The Grasshopper’s aforementioned offensive output has been boosted by the return of Ada Hegerberg. The former Ballon d’Or winner returns to the World Cup stage after missing the 2019 tournament out of protest towards unequal treatment for the women’s side in comparison to the men. International rust may still be a factor with Hegerberg but, at 20/1, the Norwegian forward could be a dark horse for tournament top scorer.
Another European outfit looking to play the spoiler’s role Down Under is Switzerland. Their chances of success rely on the celebrated trio of Lia Walti, Ramona Bachmann, and Ana-Maria Crnogorcevic. Coach Inka Grings even described Switzerland’s reliance on the threesome as “damn dangerous”. If their best players show up in Group A, they could grab everybody’s attention early on.
The other teams in the section - New Zealand and the Philippines - are very much outsiders ahead of the tournament’s inaugural game on July 20th. The Football Ferns in particular enter the competition in treacherous form. Jitka Klimkova’s team went ten straight games without a victory between October 2022 and April 2023, conceding 25 goals and only netting two.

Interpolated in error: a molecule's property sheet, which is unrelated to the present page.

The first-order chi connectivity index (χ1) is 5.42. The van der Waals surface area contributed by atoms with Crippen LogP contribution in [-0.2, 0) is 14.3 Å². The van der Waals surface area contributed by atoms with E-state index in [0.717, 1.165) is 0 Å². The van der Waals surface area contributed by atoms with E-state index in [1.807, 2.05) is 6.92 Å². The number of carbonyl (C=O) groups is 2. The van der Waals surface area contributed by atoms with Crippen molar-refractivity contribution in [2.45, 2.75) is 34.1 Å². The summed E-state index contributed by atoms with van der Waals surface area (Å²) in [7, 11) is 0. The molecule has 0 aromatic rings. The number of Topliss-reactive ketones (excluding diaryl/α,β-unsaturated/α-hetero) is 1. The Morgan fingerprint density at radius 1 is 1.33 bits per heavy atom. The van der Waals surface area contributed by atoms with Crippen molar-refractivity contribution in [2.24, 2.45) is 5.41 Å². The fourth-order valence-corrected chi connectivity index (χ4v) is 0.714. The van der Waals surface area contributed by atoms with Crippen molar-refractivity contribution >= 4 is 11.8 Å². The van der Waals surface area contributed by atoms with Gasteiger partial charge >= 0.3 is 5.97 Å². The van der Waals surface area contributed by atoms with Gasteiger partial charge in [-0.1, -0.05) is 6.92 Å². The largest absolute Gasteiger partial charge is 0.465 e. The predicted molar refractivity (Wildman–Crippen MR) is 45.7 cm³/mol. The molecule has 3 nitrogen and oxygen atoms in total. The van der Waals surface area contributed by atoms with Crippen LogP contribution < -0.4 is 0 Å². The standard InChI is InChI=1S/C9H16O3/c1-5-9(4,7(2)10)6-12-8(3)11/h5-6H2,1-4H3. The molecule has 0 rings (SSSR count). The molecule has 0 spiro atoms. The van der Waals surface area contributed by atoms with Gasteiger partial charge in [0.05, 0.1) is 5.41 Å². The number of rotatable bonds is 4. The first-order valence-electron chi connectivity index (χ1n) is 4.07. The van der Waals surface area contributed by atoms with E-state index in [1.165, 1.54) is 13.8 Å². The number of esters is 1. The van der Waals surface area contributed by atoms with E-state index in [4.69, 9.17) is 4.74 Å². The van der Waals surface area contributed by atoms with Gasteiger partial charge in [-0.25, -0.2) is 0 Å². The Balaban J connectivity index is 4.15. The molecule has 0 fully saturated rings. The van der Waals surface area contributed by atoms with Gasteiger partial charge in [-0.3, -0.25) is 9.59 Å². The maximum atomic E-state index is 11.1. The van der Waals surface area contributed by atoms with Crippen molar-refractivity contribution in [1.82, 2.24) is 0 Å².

Philippines head to the World Cup after impressive performances in both the AFC Olympic Qualifiers and the Southeast Asian games. Despite this upturn in form, the Filipinas tend to struggle against higher-level opposition; they have only beaten one European side in their history (Bosnia and Herzegovina, who they defeated twice).
Group fixtures: New Zealand v Norway (08:00, 20 July); Philippines v Switzerland (06:00, 21 July); New Zealand v Philippines (06:30, 25 July), Switzerland v Norway (09:00, 25 July), Switzerland v New Zealand (08:00, 30 July), Norway v Philippines (08:00, 30 July)
Group winner plays: Runner-up Group C
Group runner-up plays: Winner Group C
Teams: Australia, Canada, Nigeria, Republic of Ireland